For some time now I’m using a laptop running 64 bits Server 2008 for mobile software development. The main reason for picking that particular OS were the great virtualization possibilities. In a more detailed post I described setting up the machine and working with the diverse network configurations I met on the road. The machine still works great, the only disadvantage is the relatively long time it takes to boot or shutdown.
This time my desktop needed a repave. As everybody seems to be wild about Windows 7 I decided to give that a spin. I can be short on Windows 7 itself. It is really great ! The usual bundle, VS 2008 with MVC and SL, Resharper 4.5, Visual SVN, runs without a glitch. Very smooth, very fast. Just like my server 2008 experiences. Both OS’s share the same kernel and this shows.
Another great thing thing is the overall navigation in Windows 7. The way Windows dock is subtly different but does save a lot of mouse movements. Good in the battle against RSI. And the quality of zooming, most notably in IE8, is terrific. Very good against eye-strain. It will keep an older developer like me up and running. My favorite new feature is the “Close all but this” Aero Shake. Grab a window bar with the mouse and shake it. Hilarious ! Alas, VS doesn’t understand the gesture
As I work on a variety of projects I do need several virtual machines. At least one for every flavor of database server. This drove me to Server 2008 64 bits with Hyper V. Also in Windows 7 virtualization is important. It’s not as far as Server 2008 yet but on the longer run it is going to go much further. Virtual XP mode is a good demonstration of that. All is very very beta, not all online documentation is complete. An overview of my experiments:
- Install Virtual PC beta
- Install Virtual XP. This installs a complete configured virtual XP sp3
- Start Virtual XP, a complete XP desktop shows up. With shared USB drives and full network connectivity to the host, the LAN and the internet
- Install RAIL in virtual XP
- Reboot Virtual XP
The Virtual PC manager looks familiar
As an experiment I tried hosting an existing Hyper-V hosted virtual machine. The vhd is accepted the machine did boot but the screen and all connections remained blank. No wonder, Hyper-V is based on a hypervisor which lives between the hardware and the OS itself. The integration services of the virtual machine are based on this hypervisor. Windows 7 does not have a (compatible) hypervisor yet. But Virtual PC for W7 does require a processor with enabled hardware virtualization support. And the future will bring more with names like MED-V, read more here.
One of the things W7 already does bring in the beta are virtual applications. The application itself will actually run in a virtual environment but presents itself as an application on the host OS. W7 has virtual XP applications. With RAIL installed shortcuts in the all users folder of XP are published on the host OS. I tried this with the worst application I could find. It is my bookkeeping program, an old MS-DOS Clipper application. Clipper applications are horrible. They think they own the whole machine and they are throwing endless streams of BIOS based IO requests. As a result a lot of keystrokes are not recognized. As the application is polling just one executable can drive the CPU load of any processor to 100%. The only good about them is that they do are not multi threaded, you will lose only one core running them. These monsters do work under XP, they don’t under Vista.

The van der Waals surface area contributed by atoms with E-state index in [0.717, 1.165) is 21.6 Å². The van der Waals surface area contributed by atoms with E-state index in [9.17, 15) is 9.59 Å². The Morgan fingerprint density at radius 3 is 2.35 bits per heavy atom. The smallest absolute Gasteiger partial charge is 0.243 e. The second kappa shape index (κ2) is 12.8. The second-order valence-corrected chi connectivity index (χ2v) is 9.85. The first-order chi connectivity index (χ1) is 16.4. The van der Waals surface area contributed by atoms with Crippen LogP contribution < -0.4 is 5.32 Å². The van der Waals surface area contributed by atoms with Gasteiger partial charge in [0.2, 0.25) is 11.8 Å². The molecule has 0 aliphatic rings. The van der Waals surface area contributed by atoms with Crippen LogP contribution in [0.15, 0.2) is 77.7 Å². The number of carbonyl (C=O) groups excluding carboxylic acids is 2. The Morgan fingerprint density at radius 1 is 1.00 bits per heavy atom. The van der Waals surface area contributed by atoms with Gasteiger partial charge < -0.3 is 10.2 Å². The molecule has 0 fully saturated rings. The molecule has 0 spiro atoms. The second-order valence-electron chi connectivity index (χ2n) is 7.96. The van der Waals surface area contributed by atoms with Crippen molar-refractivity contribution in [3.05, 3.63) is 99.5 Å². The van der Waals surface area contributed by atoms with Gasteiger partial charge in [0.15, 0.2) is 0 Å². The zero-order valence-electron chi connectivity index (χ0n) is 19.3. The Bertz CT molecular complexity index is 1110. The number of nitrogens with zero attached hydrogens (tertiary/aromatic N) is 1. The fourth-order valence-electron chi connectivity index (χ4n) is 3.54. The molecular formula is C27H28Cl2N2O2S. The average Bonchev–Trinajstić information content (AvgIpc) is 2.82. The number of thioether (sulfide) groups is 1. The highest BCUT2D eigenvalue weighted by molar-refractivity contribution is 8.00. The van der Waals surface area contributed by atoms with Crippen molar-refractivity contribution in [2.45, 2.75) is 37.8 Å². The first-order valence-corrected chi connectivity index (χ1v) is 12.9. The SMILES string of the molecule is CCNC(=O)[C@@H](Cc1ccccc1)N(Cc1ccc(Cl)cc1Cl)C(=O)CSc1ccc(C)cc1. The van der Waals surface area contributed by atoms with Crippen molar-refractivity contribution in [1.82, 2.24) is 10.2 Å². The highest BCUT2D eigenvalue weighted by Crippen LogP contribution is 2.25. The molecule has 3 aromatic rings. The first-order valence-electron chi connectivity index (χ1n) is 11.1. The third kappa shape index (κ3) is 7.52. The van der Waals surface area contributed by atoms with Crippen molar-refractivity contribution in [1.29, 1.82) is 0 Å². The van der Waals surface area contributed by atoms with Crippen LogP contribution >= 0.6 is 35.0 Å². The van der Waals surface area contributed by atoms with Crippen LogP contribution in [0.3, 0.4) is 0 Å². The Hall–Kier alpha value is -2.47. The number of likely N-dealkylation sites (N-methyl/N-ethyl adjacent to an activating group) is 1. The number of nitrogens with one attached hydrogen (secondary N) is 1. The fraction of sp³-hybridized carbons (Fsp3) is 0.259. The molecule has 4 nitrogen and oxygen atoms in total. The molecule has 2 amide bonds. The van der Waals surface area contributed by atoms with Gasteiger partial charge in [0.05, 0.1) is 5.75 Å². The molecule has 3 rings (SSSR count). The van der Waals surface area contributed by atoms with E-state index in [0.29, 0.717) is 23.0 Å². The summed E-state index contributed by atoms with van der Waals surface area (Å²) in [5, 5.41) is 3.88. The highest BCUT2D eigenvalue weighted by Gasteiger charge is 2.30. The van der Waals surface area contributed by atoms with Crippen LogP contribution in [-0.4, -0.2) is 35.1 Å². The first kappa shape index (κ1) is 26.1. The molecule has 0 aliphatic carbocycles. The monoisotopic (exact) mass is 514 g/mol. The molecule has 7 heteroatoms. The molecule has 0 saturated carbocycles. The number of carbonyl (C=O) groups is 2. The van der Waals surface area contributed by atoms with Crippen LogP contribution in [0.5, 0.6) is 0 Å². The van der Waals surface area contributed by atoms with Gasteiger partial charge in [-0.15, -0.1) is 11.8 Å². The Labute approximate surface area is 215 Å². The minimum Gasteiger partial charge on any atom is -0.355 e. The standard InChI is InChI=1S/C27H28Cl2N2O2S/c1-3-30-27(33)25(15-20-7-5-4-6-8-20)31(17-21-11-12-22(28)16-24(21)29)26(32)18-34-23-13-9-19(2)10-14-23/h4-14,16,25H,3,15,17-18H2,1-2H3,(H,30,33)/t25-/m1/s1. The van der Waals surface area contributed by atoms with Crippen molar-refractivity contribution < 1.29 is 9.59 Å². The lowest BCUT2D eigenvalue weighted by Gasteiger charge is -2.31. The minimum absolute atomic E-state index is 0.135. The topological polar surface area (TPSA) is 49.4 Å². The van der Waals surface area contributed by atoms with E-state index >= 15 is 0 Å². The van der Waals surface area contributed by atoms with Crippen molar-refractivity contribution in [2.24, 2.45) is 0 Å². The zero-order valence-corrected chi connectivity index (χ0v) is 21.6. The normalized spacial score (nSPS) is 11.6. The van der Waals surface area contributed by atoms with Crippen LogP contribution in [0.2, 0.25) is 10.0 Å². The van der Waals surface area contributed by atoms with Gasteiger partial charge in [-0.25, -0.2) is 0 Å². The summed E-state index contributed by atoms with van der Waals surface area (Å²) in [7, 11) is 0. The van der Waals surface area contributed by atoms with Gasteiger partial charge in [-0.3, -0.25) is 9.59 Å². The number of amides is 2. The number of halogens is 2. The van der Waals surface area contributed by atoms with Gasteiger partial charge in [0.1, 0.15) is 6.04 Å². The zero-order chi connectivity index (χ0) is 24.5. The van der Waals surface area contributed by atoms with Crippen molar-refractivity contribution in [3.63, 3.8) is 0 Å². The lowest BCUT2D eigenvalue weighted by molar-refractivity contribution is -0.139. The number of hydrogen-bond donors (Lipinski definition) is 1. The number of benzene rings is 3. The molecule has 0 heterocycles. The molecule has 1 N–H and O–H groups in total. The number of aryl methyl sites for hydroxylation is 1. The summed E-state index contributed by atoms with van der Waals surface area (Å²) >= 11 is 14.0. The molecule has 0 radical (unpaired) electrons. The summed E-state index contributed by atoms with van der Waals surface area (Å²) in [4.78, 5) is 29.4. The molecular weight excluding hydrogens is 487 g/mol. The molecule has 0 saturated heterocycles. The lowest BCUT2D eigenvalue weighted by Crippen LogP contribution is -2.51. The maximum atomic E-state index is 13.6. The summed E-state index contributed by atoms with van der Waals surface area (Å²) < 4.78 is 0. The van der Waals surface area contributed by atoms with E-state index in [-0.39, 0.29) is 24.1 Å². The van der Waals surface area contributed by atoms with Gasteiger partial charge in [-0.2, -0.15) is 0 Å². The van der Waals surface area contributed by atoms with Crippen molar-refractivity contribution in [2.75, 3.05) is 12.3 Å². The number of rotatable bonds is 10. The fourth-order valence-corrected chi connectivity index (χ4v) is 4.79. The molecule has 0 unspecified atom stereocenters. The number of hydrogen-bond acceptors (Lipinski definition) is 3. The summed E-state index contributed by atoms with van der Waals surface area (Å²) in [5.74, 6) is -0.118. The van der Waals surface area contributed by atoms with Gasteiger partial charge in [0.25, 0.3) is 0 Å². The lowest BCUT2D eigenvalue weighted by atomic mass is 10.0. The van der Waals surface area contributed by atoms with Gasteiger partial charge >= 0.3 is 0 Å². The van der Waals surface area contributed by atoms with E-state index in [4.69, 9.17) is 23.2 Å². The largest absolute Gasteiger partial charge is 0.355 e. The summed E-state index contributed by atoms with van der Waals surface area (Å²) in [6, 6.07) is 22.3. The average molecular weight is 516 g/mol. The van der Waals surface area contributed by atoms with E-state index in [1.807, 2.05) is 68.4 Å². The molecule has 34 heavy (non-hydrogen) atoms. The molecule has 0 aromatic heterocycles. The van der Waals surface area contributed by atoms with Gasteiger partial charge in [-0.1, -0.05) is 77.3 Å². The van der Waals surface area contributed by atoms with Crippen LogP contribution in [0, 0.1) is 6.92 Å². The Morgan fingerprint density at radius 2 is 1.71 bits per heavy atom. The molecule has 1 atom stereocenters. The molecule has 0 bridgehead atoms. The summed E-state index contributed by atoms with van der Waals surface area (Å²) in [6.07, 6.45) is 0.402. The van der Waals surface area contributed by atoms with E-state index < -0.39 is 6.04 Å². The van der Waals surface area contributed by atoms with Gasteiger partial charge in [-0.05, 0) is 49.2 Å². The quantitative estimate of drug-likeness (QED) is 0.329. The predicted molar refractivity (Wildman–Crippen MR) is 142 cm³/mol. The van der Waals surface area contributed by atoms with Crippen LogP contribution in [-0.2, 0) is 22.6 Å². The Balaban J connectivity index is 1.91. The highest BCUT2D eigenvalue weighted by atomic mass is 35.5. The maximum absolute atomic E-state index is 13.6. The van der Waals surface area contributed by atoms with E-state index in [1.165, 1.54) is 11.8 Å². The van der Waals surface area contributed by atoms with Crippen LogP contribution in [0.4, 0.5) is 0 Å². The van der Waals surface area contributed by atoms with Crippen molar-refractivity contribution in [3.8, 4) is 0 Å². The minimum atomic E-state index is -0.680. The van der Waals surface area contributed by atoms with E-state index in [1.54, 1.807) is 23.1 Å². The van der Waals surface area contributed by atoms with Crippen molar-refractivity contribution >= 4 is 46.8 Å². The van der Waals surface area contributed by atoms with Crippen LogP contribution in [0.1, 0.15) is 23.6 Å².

I set up a shortcut to the XP command prompt and one to the Clipper app
Both appear on the W7 start menu
And now I do have an XP application which (visually) run as a W7 app.
<Small slightly off-topic rant>
The only thing I do not like in W7 (so far..) is the default desktop. As a biologist and aquarium keeper I recognize the fish as a male of Betta splendens, the Siamese fighting fish. They are very aggressive, males will fight each other until one of them dies. Even when the loser gets the opportunity to escape they usually will not survive. A common sight in aquarium shops are specimens who are pale, wrinkled and hardly moving. Not a very good metaphor for an OS.
Wikipedia has a nice quote why it could make sense: “The Siamese fighting fish has been used as the default background in the first official beta version of the Windows 7 operating system, in an apparent reference to the name “betta”. This could also be in reference to the fish’s ability to survive in smaller, less advanced aquariums, much like Windows 7 is supposedly designed to work better on lower end computers.”
Could be, but my favorite would be a kwikwi then. Which will survive anything, accepts everything as food, can walk over land in case the puddle falls dry, and is a very gentle and social creature. It is also considered a very tasty consumption fish in South America.
</Small slightly off-topic rant>
When starting the Clipper app it does work functionally, all keystrokes are recognized and the app does not crash. But it’s not usable, there are long lags between a key press and a program response. (It does work smooth inside virtual XP). But the technique itself seems stable.
The idea of virtual applications does work. Running normal XP apps, like IE 6 or MSWord 97 is smooth. But why is all of this important to us as software developers ?
- Get rid of legacy apps and legacy parts/ features of the OS. In case you need them, run it in Virtual XP. Give us a clean and rich environment.
- The end of the OS as we know it. A lot of old Windows apps talk to each other. Using OS based protocols like DDE and COM. Or one app which fires of another app. A virtual running app cannot rely on other apps or specific OS features being available. All communication has to be done using formalized channels like WCF or REST
Well, so far I have scratched the surface. I hope it is enough to get you interested in upcoming virtualization features.